Annika Östberg : biography
Annika Maria Östberg Deasy (born January 6, 1954, Stockholm, Sweden) is a Swedish citizen formerly incarcerated in California for an undetermined period (25 years to life sentence). She was convicted of first-degree murder of a restaurant owner and a police officer in 1981.California Department of Justice: Court No 7643, Prob File No 17517: The People of the state of California vs. Annika Maria Deasy, defendant.Rättegångshandlingar: Utsagor och utskrift från förhandlingen inför fastställandet av Östbergs livstidsdom 1983. Sid 2 rad 17 http://www.kriminalkanalen.se/2009/04/08/las-sa-flyttades-annika-till-sverige-alla-dokument/ In April 2009, after 27 years in a California prison, Östberg was handed over to Swedish authorities and transferred to Sweden, and incarcerated in the Hinseberg women's prison north of Örebro. (in Swedish), Expressen, April 6, 2009
Transfer to Sweden and release
The question of being transferred to a Swedish prison is outside the scope of a parole hearing. California governor Arnold Schwarzenegger refused in an interview in August 2005 with Swedish television to let her be transferred to Sweden to serve the remaining period in her native country. In April 2009 she was finally transferred after years of silent diplomatic activity. It is believed that the financial crisis in the United States and the fact that prisoners are a burden on the economy was one reason for the transfer. (in Swedish), Aftonbladet, April 8, 2009 Östberg became one of the first prisoners to be transferred under the new rules.
On November 16, 2009, a Swedish court decided that her life sentence should be time-limited so that she can be released in May 2011, more than 30 years after her arrest. On August 8, 2010, Östberg hosted the program "Sommar" on Sveriges Radio. She was released on May 2, 2011, after having been locked up for 30 years, since May 1, 1981, a longer prison time than almost any Swedish citizen.
On April 30, 1981, Östberg and her boyfriend Bob Cox robbed and killed ex-restaurant owner Joe Torre. Östberg sold stolen meat to restaurants and had made an appointment in a warehouse with Torre. While she pretended to bring the meat out of the truck, Bob Cox shot him. They robbed Torre and drove away. When their vehicle broke down on the highway the next day, Sgt Helbush stopped to render aid. According to Lake County district attorney Lester Fleming, evidence exists that Östberg may have shot Sgt Helbush as he walked back to his patrol car. Östberg stated that while she pretended to search for her driver's licence, Cox shot Helbush in the back of the head. Östberg told Cox to get rid of the body. They stole the policeman's wallet and the police car.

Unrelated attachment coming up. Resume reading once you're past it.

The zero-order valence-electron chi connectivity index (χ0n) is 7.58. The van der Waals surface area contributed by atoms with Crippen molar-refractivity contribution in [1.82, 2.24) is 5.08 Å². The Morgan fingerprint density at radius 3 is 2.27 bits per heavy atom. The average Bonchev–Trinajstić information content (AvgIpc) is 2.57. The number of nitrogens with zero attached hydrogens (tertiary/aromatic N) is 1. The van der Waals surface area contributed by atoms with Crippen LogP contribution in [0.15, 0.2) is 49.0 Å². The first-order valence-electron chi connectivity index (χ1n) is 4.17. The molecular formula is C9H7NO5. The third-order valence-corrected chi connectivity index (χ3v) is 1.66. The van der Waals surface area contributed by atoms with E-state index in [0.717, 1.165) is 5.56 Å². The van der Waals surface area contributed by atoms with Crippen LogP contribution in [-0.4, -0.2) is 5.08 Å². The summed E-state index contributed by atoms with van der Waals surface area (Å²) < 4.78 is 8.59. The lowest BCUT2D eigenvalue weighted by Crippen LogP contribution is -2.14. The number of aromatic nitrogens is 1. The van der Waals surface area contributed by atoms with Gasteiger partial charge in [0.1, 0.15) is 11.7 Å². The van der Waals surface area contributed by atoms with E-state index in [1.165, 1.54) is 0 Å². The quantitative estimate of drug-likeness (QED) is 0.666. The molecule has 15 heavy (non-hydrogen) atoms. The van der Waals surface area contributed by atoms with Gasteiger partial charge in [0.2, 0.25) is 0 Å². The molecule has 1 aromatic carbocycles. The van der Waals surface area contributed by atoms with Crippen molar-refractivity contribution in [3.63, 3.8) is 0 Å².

A patrol soon found Helbush's body when he failed to report back. Policeman Don Anderson discovered his colleague's stolen police car on a road in the Cobb Mountain area. After a short pursuit, Cox crashed the stolen car on a sharp curve near intersection 175 at Dry Creek Road . During a shootout during which Östberg helped Cox to reload, Cox was wounded by several shots from the police and surrendered. Östberg tried to reach a gun before a police officer arrested her. Östberg explained the crimes in detail at her hearings and blamed her drug abuse. However, drug tests showed that she was not using narcotics at the time.Rättegångshandlingar: Utsagor och utskrift från förhandlingen inför fastställandet av Östbergs livstidsdom 1983. http://www.kriminalkanalen.se/2009/04/08/las-sa-flyttades-annika-till-sverige-alla-dokument/
- Biography Sorgfågel by Swedish journalist Lena Katarina Swanberg
In 1983, Annika Östberg received a sentence of 25 years to life for the 1981 murders. At that time it was customary for well-behaved prisoners to be set free after serving approximately half of their sentence. Documents from that period indicate that Östberg's lawyers believed she could be out after 12 ½ years. Previously, life prisoners served their sentences according to the law and their behavior in prison. However, this was not the case after 2000. Politics changed throughout the years, and as the sentencing laws changed, so did the mindset of the Board of Prison Terms and the Governor's office in Sacramento.
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